My dissertation employs Armenian media sources in Lebanon to track the shifting dynamics of internally and externally constructed identifications of the Armenians in Lebanon from 1946–1958. I describe and analyze the debates that informed evolving conceptions of individual and collective Armenian identity in Lebanon. I focus on the public discourse surrounding four particularly significant episodes in this twelve-year period, the 1946–1949 "Repatriation" Movement to Soviet Armenia, the 1956 Catholicos Elections of the Cilician See (the Catholicos being the highest official of the Armenian Apostolic Church), the 1957 Lebanese Parliamentary Elections, and the 1958 Civil War and its associated intra-Armenian violence. These events generated a vast body of discourse in the Armenian press in Lebanon, much of which featured attempts to produce various constructions of an Armenian identification into the Lebanese public sphere. This study seeks to recover and delineate the space between Armenian and Lebanese nationalist conceptions of identity and the everyday experiences of Armenians in Lebanon.
To expand the boundaries of both Armenian and Lebanese historiographies, I have chosen to profile the series of historical events enumerated above. At first glance, some of these events may appear to be of exclusive concern to Lebanon's Armenian community. As my analysis reveals, however, they throw into relief the interaction of multiple struggles for power between authorities from different nation-states. Yet, these events constituted particular challenges for the Armenian population of Lebanon, forcing them to revisit and reevaluate the issues of homeland, nation, and membership in the national community. The Armenian popular press constitutes the only available source through which we can follow discussions and debates between and Armenians on the boundaries of the nation, the locations of the homeland, and the hypothetical qualities and attributes of "the Armenian." The multiple projections deployed in the press also demonstrate that the concepts of homeland, nation, etc., which the extant historiography assumes were fixed and clearly bounded, actually remained extremely fluid and mutable during this period.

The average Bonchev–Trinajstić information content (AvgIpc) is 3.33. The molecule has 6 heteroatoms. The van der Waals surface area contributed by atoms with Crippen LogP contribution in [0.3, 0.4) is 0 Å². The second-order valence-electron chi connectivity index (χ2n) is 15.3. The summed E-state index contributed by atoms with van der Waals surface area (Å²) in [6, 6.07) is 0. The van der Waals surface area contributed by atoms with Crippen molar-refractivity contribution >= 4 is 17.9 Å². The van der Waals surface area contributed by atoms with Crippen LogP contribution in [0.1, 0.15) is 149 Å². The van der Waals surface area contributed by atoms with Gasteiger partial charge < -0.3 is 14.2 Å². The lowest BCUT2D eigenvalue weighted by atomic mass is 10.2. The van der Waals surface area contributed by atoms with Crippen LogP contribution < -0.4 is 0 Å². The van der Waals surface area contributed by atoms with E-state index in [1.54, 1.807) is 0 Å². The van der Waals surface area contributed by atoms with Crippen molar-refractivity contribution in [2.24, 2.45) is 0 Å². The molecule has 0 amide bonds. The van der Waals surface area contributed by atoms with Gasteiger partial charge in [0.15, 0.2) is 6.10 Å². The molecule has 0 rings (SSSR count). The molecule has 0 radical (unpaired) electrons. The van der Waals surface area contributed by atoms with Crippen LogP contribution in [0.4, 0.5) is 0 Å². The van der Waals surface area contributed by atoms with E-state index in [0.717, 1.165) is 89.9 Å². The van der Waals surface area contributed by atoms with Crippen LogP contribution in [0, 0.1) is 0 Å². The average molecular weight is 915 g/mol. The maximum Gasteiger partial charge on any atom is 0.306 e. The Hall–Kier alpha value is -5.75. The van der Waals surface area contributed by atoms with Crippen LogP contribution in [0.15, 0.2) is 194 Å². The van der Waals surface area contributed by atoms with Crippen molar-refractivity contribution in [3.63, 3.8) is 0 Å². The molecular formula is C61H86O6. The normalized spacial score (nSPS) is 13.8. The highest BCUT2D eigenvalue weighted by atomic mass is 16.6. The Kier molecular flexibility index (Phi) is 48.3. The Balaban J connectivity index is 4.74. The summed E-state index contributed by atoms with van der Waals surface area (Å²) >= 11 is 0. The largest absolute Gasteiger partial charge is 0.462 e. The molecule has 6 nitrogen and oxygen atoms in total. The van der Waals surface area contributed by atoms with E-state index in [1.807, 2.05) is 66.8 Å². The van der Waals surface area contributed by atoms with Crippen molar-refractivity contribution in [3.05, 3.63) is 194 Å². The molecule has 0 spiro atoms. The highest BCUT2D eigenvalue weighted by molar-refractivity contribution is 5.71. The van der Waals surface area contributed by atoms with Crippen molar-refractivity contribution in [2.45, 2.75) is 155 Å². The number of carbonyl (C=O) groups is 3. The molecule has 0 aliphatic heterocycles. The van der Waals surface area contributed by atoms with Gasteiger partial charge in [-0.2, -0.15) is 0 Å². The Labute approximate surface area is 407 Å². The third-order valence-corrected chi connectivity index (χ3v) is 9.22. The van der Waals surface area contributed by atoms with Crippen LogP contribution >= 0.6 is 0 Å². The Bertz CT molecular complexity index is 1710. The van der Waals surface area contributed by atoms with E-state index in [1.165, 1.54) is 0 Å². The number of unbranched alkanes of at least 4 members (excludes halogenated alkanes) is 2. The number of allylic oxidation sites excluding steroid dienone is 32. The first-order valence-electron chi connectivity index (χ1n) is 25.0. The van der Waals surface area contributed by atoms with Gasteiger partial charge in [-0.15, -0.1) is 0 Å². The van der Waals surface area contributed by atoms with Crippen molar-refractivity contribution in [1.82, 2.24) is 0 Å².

|School Location:||United States -- New York|
|Source:||DAI-A 72/06, Dissertation Abstracts International|
|Subjects:||Middle Eastern history, Ethnic studies|
|Keywords:||Armenian, Beirut, Lebanon, Newspapers, Parliamentary elections, Repatriation|
Copyright in each Dissertation and Thesis is retained by the author. All Rights Reserved
The supplemental file or files you are about to download were provided to ProQuest by the author as part of a
dissertation or thesis. The supplemental files are provided "AS IS" without warranty. ProQuest is not responsible for the
content, format or impact on the supplemental file(s) on our system. in some cases, the file type may be unknown or
may be a .exe file. We recommend caution as you open such files.
Copyright of the original materials contained in the supplemental file is retained by the author and your access to the
supplemental files is subject to the ProQuest Terms and Conditions of use.
Depending on the size of the file(s) you are downloading, the system may take some time to download them. Please be